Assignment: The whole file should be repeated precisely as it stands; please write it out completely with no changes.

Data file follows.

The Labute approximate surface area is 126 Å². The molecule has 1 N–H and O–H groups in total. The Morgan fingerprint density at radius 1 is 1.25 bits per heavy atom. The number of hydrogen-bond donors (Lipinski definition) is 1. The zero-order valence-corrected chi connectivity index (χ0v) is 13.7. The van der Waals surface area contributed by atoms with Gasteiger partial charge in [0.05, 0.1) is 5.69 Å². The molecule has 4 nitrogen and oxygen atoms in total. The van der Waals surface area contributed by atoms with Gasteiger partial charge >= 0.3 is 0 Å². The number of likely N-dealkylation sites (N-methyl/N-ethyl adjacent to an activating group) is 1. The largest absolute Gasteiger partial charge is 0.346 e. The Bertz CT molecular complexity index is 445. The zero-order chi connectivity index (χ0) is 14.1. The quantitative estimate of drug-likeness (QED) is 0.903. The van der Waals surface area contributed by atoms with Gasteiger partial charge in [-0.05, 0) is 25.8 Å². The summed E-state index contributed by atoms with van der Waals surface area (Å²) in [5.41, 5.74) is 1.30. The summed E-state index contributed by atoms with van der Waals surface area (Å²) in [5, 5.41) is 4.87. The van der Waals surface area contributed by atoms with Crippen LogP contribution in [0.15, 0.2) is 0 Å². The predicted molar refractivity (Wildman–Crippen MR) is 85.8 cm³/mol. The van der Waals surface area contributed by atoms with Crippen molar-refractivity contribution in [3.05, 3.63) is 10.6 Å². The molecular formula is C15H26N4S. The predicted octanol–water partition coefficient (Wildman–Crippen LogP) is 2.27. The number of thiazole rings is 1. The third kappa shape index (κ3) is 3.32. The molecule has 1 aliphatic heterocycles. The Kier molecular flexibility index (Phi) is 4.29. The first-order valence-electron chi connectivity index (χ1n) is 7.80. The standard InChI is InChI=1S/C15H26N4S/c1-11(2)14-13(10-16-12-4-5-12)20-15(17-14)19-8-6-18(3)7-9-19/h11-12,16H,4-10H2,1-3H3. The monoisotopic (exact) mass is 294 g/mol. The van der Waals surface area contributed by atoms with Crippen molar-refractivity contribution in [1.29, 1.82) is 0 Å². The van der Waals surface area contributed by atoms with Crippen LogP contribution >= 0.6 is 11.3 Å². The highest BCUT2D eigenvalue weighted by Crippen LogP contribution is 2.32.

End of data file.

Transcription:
The Labute approximate surface area is 126 Å². The molecule has 1 N–H and O–H groups in total. The Morgan fingerprint density at radius 1 is 1.25 bits per heavy atom. The number of hydrogen-bond donors (Lipinski definition) is 1. The zero-order valence-corrected chi connectivity index (χ0v) is 13.7. The van der Waals surface area contributed by atoms with Gasteiger partial charge in [0.05, 0.1) is 5.69 Å². The molecule has 4 nitrogen and oxygen atoms in total. The van der Waals surface area contributed by atoms with Gasteiger partial charge >= 0.3 is 0 Å². The number of likely N-dealkylation sites (N-methyl/N-ethyl adjacent to an activating group) is 1. The largest absolute Gasteiger partial charge is 0.346 e. The Bertz CT molecular complexity index is 445. The zero-order chi connectivity index (χ0) is 14.1. The quantitative estimate of drug-likeness (QED) is 0.903. The van der Waals surface area contributed by atoms with Gasteiger partial charge in [-0.05, 0) is 25.8 Å². The summed E-state index contributed by atoms with van der Waals surface area (Å²) in [5.41, 5.74) is 1.30. The summed E-state index contributed by atoms with van der Waals surface area (Å²) in [5, 5.41) is 4.87. The van der Waals surface area contributed by atoms with Crippen LogP contribution in [0.15, 0.2) is 0 Å². The predicted molar refractivity (Wildman–Crippen MR) is 85.8 cm³/mol. The van der Waals surface area contributed by atoms with Crippen molar-refractivity contribution in [3.05, 3.63) is 10.6 Å². The molecular formula is C15H26N4S. The predicted octanol–water partition coefficient (Wildman–Crippen LogP) is 2.27. The number of thiazole rings is 1. The third kappa shape index (κ3) is 3.32. The molecule has 1 aliphatic heterocycles. The Kier molecular flexibility index (Phi) is 4.29. The first-order valence-electron chi connectivity index (χ1n) is 7.80. The standard InChI is InChI=1S/C15H26N4S/c1-11(2)14-13(10-16-12-4-5-12)20-15(17-14)19-8-6-18(3)7-9-19/h11-12,16H,4-10H2,1-3H3. The monoisotopic (exact) mass is 294 g/mol. The van der Waals surface area contributed by atoms with Crippen molar-refractivity contribution in [1.29, 1.82) is 0 Å². The van der Waals surface area contributed by atoms with Crippen LogP contribution >= 0.6 is 11.3 Å². The highest BCUT2D eigenvalue weighted by Crippen LogP contribution is 2.32.